Dr. Regelman: Like with any other cancer, screening should be limited to men who are at higher than average risk for prostate cancer. For men without familial history, screening should start at age 50 for African American men and at age 55 for non-African American men. African American man with a family history of prostate cancer should get his first PSA test at age 45. When and how often to screen begins with a discussion with your doctor.
Q: What are the treatment options for men with prostate cancer?
Dr. Kornguth: Treatment for prostate cancer includes surgically removing the prostate (prostatectomy) together with external radiation or internal radiation (brachytherapy). Sometimes hormone therapy (drugs that lower testosterone) is also used in addition to these procedures.
Dr. Regelman: And some low-grade prostate cancers can be actively monitored, meaning they do not need to have any interventions at all, just observation. Observation includes regular PSA blood tests, physical exams, regular prostate biopsies.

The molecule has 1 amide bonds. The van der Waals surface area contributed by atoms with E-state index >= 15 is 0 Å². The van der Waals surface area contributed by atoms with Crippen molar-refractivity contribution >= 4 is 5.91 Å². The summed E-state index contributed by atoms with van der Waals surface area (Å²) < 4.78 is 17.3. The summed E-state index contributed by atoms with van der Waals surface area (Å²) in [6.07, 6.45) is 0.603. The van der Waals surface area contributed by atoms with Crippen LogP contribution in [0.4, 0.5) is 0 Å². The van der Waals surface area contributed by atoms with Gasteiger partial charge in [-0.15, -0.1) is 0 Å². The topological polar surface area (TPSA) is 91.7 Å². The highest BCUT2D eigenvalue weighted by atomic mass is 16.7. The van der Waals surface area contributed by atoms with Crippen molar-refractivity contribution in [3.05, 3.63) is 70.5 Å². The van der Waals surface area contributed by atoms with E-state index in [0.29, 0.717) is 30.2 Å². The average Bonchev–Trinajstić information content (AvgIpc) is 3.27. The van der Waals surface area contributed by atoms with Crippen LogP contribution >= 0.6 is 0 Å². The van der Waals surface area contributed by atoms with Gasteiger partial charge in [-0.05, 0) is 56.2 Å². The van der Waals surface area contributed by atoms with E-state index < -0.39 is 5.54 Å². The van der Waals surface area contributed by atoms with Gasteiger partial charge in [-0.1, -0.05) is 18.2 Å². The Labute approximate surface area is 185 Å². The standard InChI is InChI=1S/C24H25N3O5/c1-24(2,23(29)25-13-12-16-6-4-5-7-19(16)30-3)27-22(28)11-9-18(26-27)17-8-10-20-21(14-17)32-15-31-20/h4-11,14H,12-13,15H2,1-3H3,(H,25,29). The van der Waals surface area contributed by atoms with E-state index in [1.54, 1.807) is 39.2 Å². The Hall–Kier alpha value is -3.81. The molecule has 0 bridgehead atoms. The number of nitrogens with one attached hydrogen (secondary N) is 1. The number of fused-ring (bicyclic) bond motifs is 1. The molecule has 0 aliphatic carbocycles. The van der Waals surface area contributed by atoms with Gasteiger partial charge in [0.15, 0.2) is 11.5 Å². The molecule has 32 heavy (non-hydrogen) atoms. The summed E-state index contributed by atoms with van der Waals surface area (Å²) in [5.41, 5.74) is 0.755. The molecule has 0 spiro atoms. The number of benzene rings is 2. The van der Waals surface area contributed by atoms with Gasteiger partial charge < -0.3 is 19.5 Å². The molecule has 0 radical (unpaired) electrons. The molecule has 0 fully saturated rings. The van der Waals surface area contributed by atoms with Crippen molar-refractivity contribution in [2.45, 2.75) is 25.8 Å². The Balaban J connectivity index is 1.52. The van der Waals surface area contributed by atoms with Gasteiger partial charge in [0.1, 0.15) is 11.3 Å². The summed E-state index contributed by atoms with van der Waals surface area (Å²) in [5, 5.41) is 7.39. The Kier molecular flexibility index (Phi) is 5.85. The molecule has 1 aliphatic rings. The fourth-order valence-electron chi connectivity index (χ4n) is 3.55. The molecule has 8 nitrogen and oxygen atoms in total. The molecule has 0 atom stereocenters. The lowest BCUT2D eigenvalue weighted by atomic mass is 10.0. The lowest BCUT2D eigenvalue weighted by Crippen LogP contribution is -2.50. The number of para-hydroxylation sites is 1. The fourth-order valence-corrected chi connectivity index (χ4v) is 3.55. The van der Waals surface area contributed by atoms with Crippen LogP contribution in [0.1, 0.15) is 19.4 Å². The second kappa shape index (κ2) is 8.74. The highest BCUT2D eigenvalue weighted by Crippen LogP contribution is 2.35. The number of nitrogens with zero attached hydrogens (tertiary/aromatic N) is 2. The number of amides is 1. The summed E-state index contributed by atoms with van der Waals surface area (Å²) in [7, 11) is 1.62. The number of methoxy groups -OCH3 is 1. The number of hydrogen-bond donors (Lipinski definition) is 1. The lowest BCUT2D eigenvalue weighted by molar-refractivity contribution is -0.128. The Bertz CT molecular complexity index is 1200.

For those who do require surgery, the procedure is most commonly done through a minimally invasive robotic system, which means less pain and a shorter hospital stay. The precision of this method can also mean fewer complications like decreased sexual function and incontinence.
Q: How does prostate cancer treatment affect sexual function?
Dr. Kornguth: Sexual side effects are very common in men who undergo treatment for prostate cancer. For example, as I mentioned earlier, the job of the prostate is to make seminal fluid. So, at minimum, dry ejaculate is expected after prostate cancer treatment.
Dr. Regelman: While the loss of the prostate results in the lack of ejaculation, the ability to reach climax or orgasm is still preserved. Surgical and radiation treatment also affect the ability to achieve an erection. With surgical removal, the ability to achieve an erection usually returns, though most of the time it does require the use of medications.